I have traveled quite a bit over the years for work and for holidays, study and cultural exchange. Note that I have probably planted enough trees in my life to balance this activity’s carbon spew quite nicely. (Pity that the people who bought our last house lopped out all the trees that had been planted to make the house neatly solar passive! Well, such humans do exist in the world of neat and tidy cactus and pebble creations.)
What I have noticed strongly throughout the world is the public transport, particularly in South East Asia (Singapore and Malaysia), Hong Kong, London, Paris and Zurich. Now add Puerto Vallarta, Mexico to that list, because, despite the unlicenced, rickety, noisy and bottom wrenching quality of their buses, they are always used by the locals, keep thousands of cars off the road and seem to go everywhere I ever want to go. Oh, and they are cheap. They are my top pick for public transport as in every other place, far higher ticket prices are charged, Mexican rates being 5.50 pesos per major section. Mini buses are used to access areas with narrow roads or smaller riding population. There is scarcely any graffiti on the bus line though they are old vehicles and very clapped out. This is because the people regard them as their own property and have some respect for the drivers as well. It is an unwritten law to give way to buses and pedestrians at all time.
For sheer perfection, the underground in Singapore wins with its suicide proof glass door system and its system of ticketing, allowing unlimited rides for one fee as does the Hong Kong train/bus combination. You can take separate ferries to connect with the New Territories. In Zurich, they add boats to that one-ticket mix and it is as efficient, adaptable and flexible as a Swiss Army knife – once you have figured out how to open it! Most forms of public transport in these countries are an excellent way of exploring the cities and you really can’t get lost. Public transport maps are always available and you can easily just get back on the bus/train/boat/tram in the opposite direction. The nice thing is that as you are riding on something that is not requiring a personalized allocation of carbon as it would have been running anyway.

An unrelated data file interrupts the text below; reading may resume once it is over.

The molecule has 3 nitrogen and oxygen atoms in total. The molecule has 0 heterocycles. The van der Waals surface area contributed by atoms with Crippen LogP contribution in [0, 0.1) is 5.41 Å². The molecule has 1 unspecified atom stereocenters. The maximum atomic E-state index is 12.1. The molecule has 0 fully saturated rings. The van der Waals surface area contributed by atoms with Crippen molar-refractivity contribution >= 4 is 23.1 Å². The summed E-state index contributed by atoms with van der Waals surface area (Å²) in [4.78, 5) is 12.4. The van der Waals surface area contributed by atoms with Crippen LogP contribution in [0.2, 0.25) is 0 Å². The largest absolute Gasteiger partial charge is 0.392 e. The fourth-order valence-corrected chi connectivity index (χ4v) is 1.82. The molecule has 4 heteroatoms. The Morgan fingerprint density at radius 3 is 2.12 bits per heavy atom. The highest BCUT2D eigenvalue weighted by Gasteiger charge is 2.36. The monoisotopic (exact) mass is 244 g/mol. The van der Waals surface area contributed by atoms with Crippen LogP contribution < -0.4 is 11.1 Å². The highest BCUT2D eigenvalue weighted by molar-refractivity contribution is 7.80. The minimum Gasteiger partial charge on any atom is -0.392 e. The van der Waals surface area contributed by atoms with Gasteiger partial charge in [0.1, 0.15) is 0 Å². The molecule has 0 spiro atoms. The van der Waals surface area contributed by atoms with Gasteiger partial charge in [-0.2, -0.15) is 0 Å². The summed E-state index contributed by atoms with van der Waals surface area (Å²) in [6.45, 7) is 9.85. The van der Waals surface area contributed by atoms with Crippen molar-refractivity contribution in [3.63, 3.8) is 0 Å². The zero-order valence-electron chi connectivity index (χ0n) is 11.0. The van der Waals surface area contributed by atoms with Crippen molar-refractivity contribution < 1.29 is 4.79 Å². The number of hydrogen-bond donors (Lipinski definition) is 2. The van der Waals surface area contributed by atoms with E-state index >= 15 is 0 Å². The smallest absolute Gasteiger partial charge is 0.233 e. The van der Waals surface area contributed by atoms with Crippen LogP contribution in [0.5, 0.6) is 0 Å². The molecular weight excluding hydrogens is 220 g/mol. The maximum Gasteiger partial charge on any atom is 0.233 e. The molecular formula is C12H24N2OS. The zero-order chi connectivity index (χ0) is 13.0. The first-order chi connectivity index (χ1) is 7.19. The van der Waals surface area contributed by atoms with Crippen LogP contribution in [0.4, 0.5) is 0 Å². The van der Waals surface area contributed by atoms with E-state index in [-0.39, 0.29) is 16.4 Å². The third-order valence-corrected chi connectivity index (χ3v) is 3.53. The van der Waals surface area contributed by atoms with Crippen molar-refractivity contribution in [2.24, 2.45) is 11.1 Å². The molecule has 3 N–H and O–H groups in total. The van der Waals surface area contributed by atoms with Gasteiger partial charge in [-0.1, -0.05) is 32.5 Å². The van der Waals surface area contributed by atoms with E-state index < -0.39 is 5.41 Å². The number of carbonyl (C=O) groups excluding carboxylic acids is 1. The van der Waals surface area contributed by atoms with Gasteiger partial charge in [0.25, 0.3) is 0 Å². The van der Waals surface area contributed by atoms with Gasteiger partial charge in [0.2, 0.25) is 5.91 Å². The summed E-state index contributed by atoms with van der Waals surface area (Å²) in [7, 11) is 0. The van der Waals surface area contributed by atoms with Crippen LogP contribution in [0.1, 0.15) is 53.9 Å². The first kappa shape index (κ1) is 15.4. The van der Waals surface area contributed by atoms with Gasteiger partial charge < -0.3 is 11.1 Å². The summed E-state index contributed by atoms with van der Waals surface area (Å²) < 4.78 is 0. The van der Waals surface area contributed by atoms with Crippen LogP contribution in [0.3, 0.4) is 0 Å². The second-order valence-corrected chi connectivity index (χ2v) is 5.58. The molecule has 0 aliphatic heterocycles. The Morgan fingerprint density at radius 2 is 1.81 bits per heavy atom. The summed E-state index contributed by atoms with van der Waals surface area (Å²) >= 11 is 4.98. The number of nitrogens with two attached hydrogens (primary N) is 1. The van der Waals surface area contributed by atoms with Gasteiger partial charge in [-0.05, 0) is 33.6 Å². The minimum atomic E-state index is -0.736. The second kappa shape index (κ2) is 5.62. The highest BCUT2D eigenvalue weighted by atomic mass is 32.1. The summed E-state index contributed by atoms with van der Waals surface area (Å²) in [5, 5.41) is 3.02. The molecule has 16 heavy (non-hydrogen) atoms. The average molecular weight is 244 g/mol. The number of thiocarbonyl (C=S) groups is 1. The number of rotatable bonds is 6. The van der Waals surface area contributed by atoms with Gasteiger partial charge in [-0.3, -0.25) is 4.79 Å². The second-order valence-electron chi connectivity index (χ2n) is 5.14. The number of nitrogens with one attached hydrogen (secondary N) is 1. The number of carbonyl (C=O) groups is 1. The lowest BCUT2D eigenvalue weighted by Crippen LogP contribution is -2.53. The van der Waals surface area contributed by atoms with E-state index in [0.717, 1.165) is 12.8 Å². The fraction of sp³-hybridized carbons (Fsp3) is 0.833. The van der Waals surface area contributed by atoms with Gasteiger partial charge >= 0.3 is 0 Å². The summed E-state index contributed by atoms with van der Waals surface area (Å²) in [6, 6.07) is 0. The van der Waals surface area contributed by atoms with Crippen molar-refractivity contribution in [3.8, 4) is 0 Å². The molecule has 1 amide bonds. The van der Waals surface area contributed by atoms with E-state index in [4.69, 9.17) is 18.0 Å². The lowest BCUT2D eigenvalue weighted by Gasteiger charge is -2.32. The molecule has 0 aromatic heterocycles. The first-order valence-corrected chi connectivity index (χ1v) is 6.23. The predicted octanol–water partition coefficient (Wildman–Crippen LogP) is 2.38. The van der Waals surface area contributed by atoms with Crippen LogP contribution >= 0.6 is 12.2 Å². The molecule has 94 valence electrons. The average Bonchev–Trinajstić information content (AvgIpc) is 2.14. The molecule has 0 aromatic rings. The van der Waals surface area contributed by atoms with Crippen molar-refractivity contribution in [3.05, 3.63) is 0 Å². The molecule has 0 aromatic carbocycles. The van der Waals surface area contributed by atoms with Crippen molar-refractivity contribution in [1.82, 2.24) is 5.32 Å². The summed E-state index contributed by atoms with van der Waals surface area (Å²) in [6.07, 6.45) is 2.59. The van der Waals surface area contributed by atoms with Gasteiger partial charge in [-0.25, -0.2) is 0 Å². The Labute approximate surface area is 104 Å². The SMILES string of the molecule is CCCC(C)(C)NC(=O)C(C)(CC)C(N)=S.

In Australia, we are perched somewhere between anti-public transport snobbery and wanting more buses, trains and trams. Thus, buses will be almost empty out of peak hours. I LOVE public transport. You can read a book or relax. A great saving of carbon.
A huge problem in Australian cities is the lack of cross-routed forms of transport and the fact that the systems do not yet talk to each other. To buy one ticket that fits all would be marvelous and the government really should be training the next generation to rely on that system and use it rather than buying cars. Aussies need to learn how to shop fresh and local each day (cutting down the lugging of groceries that is so hard by public transport), use wheelie suitcases, briefcases, shopping trolleys etc. to save arms and backs, and get used to wrangling umbrellas and raincoats in wet weather. As life in Australia is seeing major cities spread their borders to a nightmarish sprawl of 1/5 acre blocks, public transport is being strained. It is a shame that so many rail lines have been left to rot in rural areas as a move to decentralization (something America has done really well) would be preferable to the maxing out of urbanization.
All that is logical, isn’t it?
What are you thought about your local public transport? Need improving or you prefer to car pool? What options are available as well when travelling?
Let us know!
Images by konr4d